And employers who turn down applicants on the basis of the Tory algorithm’s discredited results should also be named, so we can stop buying their products.

That’s the best – non-violent – response I can conceive on the spur of the moment, and these things need to start happening now.

We’d better get to it, if we don’t want to roll over and die. And yes, that means you.

Have YOU donated to my crowdfunding appeal, raising funds to fight false libel claims by TV celebrities who should know better? These court cases cost a lot of money so every penny will help ensure that wealth doesn’t beat justice.

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Covid class war: Tories are forcing food poverty through the roof as poor people face risk of poisoning

Tory legacy: attendance at food banks has doubled due to the Conservatives’ handling of Covid-19.

How is Fat Boris Johnson going to justify his silly campaign to make people eat more healthily when so many of us are getting money from food banks, or buying the cheapest (and therefore least healthy) available because we can’t afford anything else?

A new report by the Food Standards Agency has revealed that the Covid-19 crisis – and the Conservative government’s decisions relating to it – have caused a huge increase in referrals to food banks.

Because the Tories couldn’t be bothered to ensure the financial security of the population at large, one-tenth of the UK’s poorest people are now using foodbanks, with huge numbers of people skipping meals.

Malnutrition and obesity are rife as people have been forced to cut out healthy foods in favour of “basic sustenance” diets.

People actually voted to inflict this on their fellow UK citizens and their children.

The FSA’s research tells us that the number of people in food insecurity in the UK – experiencing hunger, unable to secure food of sufficient quality and quantity to enable good health and social participation, and cutting down on food because of a lack of money – has doubled due to the Covid crisis. And it was high in the first place.

In England, Wales and Northern Ireland, around 16 per cent of adults experienced it – around 7.8 million people.

The government that the people elected last December has used the Covid crisis to double this figure. Now, around 15.6 million adults are in food insecurity.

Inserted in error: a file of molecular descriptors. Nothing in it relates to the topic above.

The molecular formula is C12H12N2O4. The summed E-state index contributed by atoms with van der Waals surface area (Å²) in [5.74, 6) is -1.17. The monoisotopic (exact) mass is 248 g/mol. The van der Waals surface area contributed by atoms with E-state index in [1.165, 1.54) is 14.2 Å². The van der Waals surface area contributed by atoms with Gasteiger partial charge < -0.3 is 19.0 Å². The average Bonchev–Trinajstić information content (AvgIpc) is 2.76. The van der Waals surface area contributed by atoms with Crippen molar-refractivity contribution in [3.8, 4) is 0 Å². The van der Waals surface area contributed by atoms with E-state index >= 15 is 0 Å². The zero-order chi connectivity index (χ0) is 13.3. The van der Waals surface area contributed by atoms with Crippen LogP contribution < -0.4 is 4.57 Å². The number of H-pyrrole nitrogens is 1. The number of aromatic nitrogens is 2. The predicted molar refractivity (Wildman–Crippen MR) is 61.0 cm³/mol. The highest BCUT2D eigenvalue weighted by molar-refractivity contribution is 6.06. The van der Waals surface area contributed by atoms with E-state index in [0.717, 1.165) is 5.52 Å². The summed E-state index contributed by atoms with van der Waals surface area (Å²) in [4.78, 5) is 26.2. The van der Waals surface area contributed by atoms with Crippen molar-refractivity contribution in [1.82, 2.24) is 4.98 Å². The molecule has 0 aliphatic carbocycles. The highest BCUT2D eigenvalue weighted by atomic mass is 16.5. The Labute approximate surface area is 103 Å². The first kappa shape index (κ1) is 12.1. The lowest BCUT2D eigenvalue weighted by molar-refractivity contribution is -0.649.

So when the FSA says 10 per cent of respondents visited a food bank in June, this represents more than 1.5 million people.

And we know food banks have been struggling to find stock in the face of this demand, at a time when everybody has lost money apart from the super-rich (most of whom couldn’t care less about you).

The survey found that 23 per cent of people aged 16-24 had been forced to access food through a charity or food bank – but no figures were provided to show how many people that figure represents.

The only other group experiencing as much food insecurity was households with a child.

So the Tories have ensured that poor children are starving – even after having been knocked back in their plan to deny free school meals to poor kids during the holidays by footballer Marcus Rashford’s high-profile shaming.

If you are still in doubt that these findings are evidence of a Tory war against the poor, consider this, from the Guardian article about the FSA findings:

For the better off, Covid-19 has for many provided nutritional benefits, the FSA noted, with its tracker survey showing more people cooking at home from scratch using healthy ingredients rather than having takeaways or buying processed meals, as well as enjoying more family meals together.

These benefits were largely denied to people in food insecurity, whose diet narrowed sharply and was biased towards cheap carbohydrates like rice and pasta. One man, the FSA study found, “ate mostly tinned peas on toast; another woman mostly bread.” Many showed “early signs” of malnutrition. Others put on weight.

Many people … reported regularly eating food beyond its use-by date … Over a quarter said they drank milk that was past its use-by date. “Stretching out” food in this way put them at risk of food poisoning.

So the rich have become healthier while the poor are in danger of being poisoned.

This is due to decisions made by your Conservative government, which they say were necessitated by the Covid-19 pandemic.

And they are inflicting it on people they persuaded into voting for them.

Source: UK’s poorest ‘skip meals and go hungry’ during coronavirus crisis | UK news | The Guardian

Have YOU donated to my crowdfunding appeal, raising funds to fight false libel claims by TV celebrities who should know better? These court cases cost a lot of money so every penny will help ensure that wealth doesn’t beat justice.